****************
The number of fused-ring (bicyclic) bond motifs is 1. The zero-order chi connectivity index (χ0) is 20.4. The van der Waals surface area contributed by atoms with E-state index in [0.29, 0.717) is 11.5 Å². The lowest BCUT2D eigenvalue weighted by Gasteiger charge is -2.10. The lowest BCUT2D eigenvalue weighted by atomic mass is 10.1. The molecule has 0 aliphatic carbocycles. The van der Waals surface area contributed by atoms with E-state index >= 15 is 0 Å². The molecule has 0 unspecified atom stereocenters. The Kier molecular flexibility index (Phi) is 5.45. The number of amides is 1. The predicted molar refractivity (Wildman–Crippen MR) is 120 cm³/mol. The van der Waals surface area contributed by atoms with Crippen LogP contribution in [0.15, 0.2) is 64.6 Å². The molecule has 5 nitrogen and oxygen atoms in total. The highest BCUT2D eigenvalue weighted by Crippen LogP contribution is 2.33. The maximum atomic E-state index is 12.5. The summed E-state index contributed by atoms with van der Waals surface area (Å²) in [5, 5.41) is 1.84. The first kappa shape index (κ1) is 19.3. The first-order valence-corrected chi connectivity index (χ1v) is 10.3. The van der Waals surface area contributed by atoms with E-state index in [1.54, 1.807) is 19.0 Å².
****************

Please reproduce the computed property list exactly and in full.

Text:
The number of fused-ring (bicyclic) bond motifs is 1. The zero-order chi connectivity index (χ0) is 20.4. The van der Waals surface area contributed by atoms with E-state index in [0.29, 0.717) is 11.5 Å². The lowest BCUT2D eigenvalue weighted by Gasteiger charge is -2.10. The lowest BCUT2D eigenvalue weighted by atomic mass is 10.1. The molecule has 0 aliphatic carbocycles. The van der Waals surface area contributed by atoms with E-state index >= 15 is 0 Å². The molecule has 0 unspecified atom stereocenters. The Kier molecular flexibility index (Phi) is 5.45. The number of amides is 1. The predicted molar refractivity (Wildman–Crippen MR) is 120 cm³/mol. The van der Waals surface area contributed by atoms with Crippen LogP contribution in [0.15, 0.2) is 64.6 Å². The molecule has 5 nitrogen and oxygen atoms in total. The highest BCUT2D eigenvalue weighted by Crippen LogP contribution is 2.33. The maximum atomic E-state index is 12.5. The summed E-state index contributed by atoms with van der Waals surface area (Å²) in [5, 5.41) is 1.84. The first kappa shape index (κ1) is 19.3. The first-order valence-corrected chi connectivity index (χ1v) is 10.3. The van der Waals surface area contributed by atoms with E-state index in [1.54, 1.807) is 19.0 Å².